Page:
Goldendale Goes Nestlé Free

Last year, Cascade Locks, a small town in Oregon’s Columbia River Gorge, passed a county-wide ballot measure that stopped Nestlé from building a new water bottling plant and trucking the town’s precious resource away for profit. This tremendous victory against the multinational corporation galvanized the region and inspired other towns to stand up for their right to protect their water. Last week, another victory ensued when the mayor of Goldendale, Washington, told Nestlé there’d be no deal making with his town.

This latest success story didn’t happen because of Nestlé’s lack of effort but because ordinary people flexed their citizen muscles and stood up for what they believed was right. This victory is what democracy in action looks like.

After Cascade Locks gave Nestlé the boot in 2016, the corporation quickly approached the town of Waitsburg, WA. Not only did the community and city council send Nestlé packing, but the town’s mayor was forced to resign after his shady back door dealings with Nestlé came to light. Soon after, Nestlé turned up again in nearby Goldendale, but they were ready. Learning from the strong activism of their neighbors, the community responded swiftly.

Mt. Evans from Goldendale, WA

Mt. Evans from Goldendale, WA. (A.F. Litt / CC BY-NC-ND 2.0)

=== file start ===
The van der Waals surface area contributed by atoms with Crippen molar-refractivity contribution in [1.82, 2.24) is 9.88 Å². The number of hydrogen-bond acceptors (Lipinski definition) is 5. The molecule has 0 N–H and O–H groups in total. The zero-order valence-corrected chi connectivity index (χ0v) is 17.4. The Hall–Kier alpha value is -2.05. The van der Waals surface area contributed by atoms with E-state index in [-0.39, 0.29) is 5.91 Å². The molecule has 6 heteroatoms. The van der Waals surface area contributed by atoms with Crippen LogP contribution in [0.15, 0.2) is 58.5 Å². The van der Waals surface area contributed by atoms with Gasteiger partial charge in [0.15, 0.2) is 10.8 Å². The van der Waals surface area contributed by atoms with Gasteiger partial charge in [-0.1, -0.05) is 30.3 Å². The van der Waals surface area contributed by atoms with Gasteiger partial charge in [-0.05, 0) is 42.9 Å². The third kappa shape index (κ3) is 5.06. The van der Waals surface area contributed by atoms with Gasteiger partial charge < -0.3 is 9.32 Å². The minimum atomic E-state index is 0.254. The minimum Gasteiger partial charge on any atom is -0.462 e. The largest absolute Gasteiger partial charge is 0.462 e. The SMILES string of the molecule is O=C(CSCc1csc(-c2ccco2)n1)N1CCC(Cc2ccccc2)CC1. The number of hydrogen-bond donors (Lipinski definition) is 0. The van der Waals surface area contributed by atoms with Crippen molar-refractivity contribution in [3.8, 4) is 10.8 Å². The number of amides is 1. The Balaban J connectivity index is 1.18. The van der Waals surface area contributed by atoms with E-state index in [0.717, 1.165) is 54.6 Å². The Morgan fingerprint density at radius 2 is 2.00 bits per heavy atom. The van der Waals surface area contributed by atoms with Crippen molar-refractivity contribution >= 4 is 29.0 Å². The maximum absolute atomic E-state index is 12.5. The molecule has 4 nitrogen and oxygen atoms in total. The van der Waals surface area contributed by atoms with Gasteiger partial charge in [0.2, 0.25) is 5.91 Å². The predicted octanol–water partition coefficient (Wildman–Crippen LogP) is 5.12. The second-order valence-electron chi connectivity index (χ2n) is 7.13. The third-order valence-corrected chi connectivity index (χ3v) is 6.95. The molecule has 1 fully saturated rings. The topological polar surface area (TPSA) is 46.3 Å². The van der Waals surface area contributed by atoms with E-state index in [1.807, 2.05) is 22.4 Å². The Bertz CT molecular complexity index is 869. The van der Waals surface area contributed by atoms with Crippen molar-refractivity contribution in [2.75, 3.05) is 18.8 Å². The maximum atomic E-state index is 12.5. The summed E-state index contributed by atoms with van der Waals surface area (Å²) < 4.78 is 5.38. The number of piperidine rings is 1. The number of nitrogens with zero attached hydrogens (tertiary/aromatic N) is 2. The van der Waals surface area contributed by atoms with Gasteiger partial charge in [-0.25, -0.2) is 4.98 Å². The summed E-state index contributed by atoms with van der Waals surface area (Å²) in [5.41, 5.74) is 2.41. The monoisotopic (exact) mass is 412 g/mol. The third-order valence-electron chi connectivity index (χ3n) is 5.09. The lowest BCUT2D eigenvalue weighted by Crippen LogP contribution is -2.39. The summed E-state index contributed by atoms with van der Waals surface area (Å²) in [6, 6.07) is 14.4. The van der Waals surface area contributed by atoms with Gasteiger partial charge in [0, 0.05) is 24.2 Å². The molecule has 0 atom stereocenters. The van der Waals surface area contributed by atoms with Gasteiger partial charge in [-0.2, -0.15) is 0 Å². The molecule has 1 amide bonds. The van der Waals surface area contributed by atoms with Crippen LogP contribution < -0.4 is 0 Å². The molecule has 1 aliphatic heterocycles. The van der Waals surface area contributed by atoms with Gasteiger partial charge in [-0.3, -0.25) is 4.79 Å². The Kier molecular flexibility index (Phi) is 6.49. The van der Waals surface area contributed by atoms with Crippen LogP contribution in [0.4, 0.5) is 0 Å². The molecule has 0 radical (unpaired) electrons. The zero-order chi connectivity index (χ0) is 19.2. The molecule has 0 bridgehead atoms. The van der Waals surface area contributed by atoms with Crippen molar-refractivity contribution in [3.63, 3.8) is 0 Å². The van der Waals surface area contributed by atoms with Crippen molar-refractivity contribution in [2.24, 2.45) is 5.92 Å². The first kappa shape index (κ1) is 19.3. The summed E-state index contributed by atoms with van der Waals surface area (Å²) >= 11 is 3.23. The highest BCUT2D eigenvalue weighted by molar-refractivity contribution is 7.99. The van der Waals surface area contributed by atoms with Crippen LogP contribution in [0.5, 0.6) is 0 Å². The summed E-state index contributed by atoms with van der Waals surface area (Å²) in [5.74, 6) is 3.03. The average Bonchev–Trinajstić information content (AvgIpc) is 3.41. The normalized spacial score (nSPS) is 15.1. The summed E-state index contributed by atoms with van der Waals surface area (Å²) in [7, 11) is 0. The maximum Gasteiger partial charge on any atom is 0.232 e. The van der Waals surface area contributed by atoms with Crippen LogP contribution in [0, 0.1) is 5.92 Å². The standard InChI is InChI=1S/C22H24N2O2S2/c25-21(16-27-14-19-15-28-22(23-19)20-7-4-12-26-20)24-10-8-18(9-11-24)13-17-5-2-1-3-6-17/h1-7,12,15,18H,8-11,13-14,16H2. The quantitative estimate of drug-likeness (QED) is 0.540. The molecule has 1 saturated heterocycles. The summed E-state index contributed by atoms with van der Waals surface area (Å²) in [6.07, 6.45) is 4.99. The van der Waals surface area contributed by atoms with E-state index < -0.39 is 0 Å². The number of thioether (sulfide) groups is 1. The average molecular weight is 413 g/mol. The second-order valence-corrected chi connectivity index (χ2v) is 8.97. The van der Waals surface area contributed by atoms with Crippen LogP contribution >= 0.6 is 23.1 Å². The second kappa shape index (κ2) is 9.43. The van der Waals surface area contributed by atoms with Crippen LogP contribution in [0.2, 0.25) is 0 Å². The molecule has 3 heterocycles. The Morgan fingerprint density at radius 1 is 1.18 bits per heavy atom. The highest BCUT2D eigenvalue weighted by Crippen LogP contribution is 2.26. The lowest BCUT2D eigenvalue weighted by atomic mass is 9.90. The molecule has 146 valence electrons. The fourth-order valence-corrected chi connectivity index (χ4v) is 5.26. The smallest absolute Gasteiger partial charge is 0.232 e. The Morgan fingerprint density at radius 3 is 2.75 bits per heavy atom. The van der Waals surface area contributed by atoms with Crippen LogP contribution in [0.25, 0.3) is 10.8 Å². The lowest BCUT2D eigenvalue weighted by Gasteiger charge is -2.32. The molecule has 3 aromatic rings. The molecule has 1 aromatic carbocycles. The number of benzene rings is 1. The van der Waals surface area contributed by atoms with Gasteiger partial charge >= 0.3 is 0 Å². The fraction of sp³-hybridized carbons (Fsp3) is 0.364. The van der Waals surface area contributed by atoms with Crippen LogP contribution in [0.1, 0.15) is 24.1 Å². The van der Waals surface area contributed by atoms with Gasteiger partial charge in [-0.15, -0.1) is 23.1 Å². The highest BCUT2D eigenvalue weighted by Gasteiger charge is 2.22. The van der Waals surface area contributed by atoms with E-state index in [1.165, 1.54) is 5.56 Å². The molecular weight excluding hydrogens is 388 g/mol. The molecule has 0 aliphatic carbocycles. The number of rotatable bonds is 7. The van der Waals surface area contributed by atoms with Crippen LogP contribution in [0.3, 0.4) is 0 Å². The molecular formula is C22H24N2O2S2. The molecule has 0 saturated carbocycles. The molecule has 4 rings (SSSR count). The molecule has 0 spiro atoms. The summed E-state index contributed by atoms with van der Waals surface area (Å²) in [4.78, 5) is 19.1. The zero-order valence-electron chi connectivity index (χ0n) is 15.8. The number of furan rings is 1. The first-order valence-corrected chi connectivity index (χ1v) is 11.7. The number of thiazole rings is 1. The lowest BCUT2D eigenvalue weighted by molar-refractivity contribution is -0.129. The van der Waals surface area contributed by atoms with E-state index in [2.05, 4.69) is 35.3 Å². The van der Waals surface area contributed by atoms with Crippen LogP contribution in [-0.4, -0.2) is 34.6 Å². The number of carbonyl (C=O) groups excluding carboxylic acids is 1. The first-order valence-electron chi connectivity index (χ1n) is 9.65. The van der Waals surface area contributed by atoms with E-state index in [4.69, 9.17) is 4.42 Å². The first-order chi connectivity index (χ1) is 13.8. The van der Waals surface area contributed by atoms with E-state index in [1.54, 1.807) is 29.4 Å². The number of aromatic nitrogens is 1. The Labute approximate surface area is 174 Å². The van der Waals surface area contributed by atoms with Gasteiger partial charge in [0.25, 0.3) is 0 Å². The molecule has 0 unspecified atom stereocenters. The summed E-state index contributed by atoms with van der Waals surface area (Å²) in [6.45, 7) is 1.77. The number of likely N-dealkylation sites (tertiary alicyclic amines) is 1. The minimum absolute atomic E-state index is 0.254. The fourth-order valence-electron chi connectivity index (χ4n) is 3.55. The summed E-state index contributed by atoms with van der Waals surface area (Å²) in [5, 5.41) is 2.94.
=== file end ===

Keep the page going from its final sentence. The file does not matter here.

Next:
Seven months ago, Nestlé appeared on the city council agenda for the first time, and over 150 people attended the city hall meeting to make their voices heard. So many people came that the meeting had to be moved to a nearby church so that everyone could sit down. Then, they formed a community group (Goldendale Water Coalition), filed a public records request, and published a revealing op-ed in the local paper exposing the secretive correspondence between city officials and Nestlé. The community’s actions led to the mayor’s announcement that Goldendale will not be doing business with Nestlé in last week’s city council meeting.

Once again, local citizen action turned the tide and stopped precious local water from being privatized and commodified by Nestlé. The more communities in the region that turn Nestlé away, the harder it’s going to be for the company to gain a foothold in the Columbia River Gorge or further afield in Oregon and Washington. Congratulations, Goldendale!

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